Its now nearly three years ago since I woke up and found myself in a mental hospital in North West London. I looked down and saw wealds on my arms where I had torn my skin apart. There was a mirror in the tiny room where I’d spent most of the last four weeks going through agonizing cold turkey from being taken off five antidepressant and antipsychotic drugs. I stood on the metal bed and struggled to recognize my body beneath the blue hospital gown. I used to be a keep fit fanatic, my body lithe and toned. Now I was three stone heavier. But that was the very least of my problems.
What the hell has happened, I wondered. I had a vague recollection of the last year, which I later called the year my life was stolen. It had started when I had hit a wall of despair while going through a divorce. Sleepless nights took me to a psychiatrist who prescribed an antidepressant. Within hours I was hallucinating, believed I had attacked my children and in fact attacked myself with a knife. I ended up in a private hospital where doctors clearly thought I had a screw loose when I told them I was being filmed and that there was a suicide pact with God. The psychosis ended when I said I wanted to stop taking the escitalopram but doctors insisted I take more pills. This began a terrible decline where I couldn’t leave the house, dress myself, finish a sentence. But the worst thing of all was that I couldn’t feel love for my children, Lily and Oscar, who were 10 and 11 at the time.
At the end of a year I was about to end it all. As a last resort I tried to get myself readmitted to the same private hospital, but my insurance had run out. And that was how I ended up sectioned at this NHS hospital that had made the decision to take me off all the drugs. (Lithium, olanzapine, sertraline, Prozac, lamotrigine,) I was climbing the walls, screaming, shouting, and begging my family to get me out of there. If I’d been suicidal while on the drugs, withdrawal made me far worse.
But that day, as if by magic, I woke up and I was fine. And that was where I found myself a few days before my 48th birthday in October 2013. My kids, by then, had become scared of the monster I had become and were living with my estranged husband. I had, in effect, lost everything. Well, not everything, because, actually I had the most important thing back that day. And that was me.
I needed to unravel what had happened. Before I became a dribbling lunatic unable to finish a sentence, I had been a TV documentary director. In fact I had begun my career doing hard-hitting investigations for the BBC.
It didn’t take me long to find out about RxISK. When I logged on to their site, I was aghast. There was story after story of cases far worse than mine.
I realized I had been lucky; very lucky. I decided to run a half marathon and raise money for RxISK. In the process I came across a man who made a lasting impact on me. David Carmichael who now works for the media department of RxISK, killed his son when he became psychotic after taking Seroxat (Paxil). I met others like him, who had killed on these pills. I learnt of the hidden trials that show these drugs are no more effective than a placebo, the fact that Pharma have paid out billions in settlements to people who have killed on these drugs. I contacted experts and whistleblowers around the world and started making a film pilot to pitch to broadcasters.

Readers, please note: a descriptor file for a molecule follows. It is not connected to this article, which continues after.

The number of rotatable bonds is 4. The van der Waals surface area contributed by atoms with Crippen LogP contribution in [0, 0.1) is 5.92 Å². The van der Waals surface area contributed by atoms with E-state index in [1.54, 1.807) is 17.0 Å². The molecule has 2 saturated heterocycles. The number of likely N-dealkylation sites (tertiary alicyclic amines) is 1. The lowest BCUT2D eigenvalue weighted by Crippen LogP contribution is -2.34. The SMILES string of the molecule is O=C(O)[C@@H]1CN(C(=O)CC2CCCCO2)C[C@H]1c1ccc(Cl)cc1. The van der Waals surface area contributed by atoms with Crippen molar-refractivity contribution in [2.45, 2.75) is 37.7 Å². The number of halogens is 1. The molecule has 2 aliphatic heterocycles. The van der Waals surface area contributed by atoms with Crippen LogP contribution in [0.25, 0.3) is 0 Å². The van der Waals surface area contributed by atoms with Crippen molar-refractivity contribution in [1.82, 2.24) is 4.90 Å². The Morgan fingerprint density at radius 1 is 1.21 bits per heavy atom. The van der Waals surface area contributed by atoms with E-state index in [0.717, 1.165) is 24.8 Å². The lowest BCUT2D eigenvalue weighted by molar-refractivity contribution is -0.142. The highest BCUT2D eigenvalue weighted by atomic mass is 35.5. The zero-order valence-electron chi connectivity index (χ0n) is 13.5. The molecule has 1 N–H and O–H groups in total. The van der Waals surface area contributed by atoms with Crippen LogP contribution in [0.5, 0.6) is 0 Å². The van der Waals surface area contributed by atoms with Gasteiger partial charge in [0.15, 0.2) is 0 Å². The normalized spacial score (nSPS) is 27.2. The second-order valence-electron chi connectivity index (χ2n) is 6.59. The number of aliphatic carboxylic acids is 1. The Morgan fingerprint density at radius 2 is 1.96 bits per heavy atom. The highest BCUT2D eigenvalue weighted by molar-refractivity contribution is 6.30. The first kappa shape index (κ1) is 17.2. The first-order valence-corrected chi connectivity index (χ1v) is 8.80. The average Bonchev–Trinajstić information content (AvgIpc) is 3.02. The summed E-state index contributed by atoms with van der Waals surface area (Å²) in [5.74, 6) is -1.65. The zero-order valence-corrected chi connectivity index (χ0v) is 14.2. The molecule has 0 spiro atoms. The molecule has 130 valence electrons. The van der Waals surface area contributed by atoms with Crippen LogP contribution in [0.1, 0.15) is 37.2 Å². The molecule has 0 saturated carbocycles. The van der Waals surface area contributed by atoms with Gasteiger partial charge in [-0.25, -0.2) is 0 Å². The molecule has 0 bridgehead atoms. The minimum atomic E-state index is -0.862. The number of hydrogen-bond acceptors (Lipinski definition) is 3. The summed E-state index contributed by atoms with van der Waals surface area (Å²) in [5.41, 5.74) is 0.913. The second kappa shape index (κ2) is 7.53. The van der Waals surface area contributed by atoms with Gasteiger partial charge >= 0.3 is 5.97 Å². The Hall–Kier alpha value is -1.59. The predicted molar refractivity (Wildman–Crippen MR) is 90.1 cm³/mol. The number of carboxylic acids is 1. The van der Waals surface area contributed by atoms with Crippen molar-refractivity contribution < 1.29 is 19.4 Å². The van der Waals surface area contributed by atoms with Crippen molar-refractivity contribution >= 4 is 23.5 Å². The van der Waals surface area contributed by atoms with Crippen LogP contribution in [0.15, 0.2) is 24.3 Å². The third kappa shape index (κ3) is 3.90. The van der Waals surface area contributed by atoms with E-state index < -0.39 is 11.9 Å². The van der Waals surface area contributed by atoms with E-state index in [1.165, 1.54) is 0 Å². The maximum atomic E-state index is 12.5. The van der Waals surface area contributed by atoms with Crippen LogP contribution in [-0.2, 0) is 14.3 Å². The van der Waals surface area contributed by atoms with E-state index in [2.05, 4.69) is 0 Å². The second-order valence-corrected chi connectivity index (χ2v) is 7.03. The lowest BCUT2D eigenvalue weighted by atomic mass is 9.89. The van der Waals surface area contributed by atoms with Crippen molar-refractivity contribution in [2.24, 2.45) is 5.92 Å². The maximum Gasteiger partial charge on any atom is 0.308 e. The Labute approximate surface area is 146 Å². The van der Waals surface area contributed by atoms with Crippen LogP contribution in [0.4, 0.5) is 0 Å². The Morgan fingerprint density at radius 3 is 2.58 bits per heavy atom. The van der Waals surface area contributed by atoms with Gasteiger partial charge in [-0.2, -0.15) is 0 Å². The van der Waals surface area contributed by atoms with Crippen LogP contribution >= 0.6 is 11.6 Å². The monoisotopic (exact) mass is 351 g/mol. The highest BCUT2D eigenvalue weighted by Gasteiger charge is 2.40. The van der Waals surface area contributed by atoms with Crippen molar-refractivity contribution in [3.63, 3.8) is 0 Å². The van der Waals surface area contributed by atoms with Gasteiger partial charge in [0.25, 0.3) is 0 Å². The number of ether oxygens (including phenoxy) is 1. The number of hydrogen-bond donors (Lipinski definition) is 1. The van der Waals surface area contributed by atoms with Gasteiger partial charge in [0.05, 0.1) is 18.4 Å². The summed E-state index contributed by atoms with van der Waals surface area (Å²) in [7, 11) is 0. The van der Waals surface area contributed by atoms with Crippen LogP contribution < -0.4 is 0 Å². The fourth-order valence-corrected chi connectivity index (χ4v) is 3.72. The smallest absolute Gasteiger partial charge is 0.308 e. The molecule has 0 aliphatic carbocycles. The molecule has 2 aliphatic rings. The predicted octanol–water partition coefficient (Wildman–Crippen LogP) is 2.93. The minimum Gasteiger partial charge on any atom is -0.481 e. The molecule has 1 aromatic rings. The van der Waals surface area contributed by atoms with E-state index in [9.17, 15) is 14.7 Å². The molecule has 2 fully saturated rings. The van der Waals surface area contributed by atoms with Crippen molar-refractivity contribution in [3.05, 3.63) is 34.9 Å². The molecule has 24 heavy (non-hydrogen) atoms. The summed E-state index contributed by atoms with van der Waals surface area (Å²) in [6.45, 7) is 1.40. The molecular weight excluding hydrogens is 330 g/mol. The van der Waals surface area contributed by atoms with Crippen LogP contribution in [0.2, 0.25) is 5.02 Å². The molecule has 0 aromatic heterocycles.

But there was something missing. I’d tried to put what happened behind me, to not talk about it. The impact of this was that I felt detached and unable to make proper friendships. A year of my life had been stolen and I was pretending that it had never happened.
Then all that changed. I met by chance someone who was a literary agent. He was fascinated by my story and asked if I’d ever consider writing a book. I laughed and said the most I’d ever written was a cheque.
He persisted and suggested I write a chapter. As soon as he read it and liked it, something very strange happened. I’m not religious, or even particularly spiritual. But actually, it was as if a force that wrote that book for me possessed me. I would be woken up at 2 a.m., driven towards my computer, and I simply could not stop writing.
I wrote about the year of drug induced hell, but also I was writing in the present tense about the film pilot I was making. By now I’d decided to make this as an authored film featuring my experiences as well as others.
Something told me I had to keep writing, not just about this, but also about everything that was happening in our lives at that time.
Whether it was taking Oscar to the orthodontist or me going on Tinder dates, everything that was unfolding in our post divorce lives in Harlesden North west London was written about in a daily diary.
I can’t explain this but I knew something very big was about to unfold.
I didn’t know what, but 5 weeks later, it happened.
I made a discovery that will have ramifications about mental health all over the world.
The only person that knew about this was my agent, who I was sending the chapters to as soon as I finished them.
As I clicked the send button on the email containing the chapter with my discovery, I wondered how long it would take before he rang. It was less than an hour, and he’s a busy man.
We met for lunch on my birthday on 19 October 2015 just 6 weeks after I’d begun the book. He asked if he could take the book that afternoon and pitch it to publishers.
We signed a deal a few weeks later with John Blake publishing who said they could get the book out very quickly.
The book is published on 7 July 2016
Its available for pre-orders on Amazon https://www.amazon.co.uk/Pill-That-Steals-Lives-Antidepressants/dp/1786061333 and on many other sites.
For further info please visit www.thepillthatsteals.com and twitter @pillthatsteals
Editorial Note: Sufficient pre-orders of a book promote it to the display desk in shops, so in terms of getting the word out it would be helpful if as many as possible can pre-order.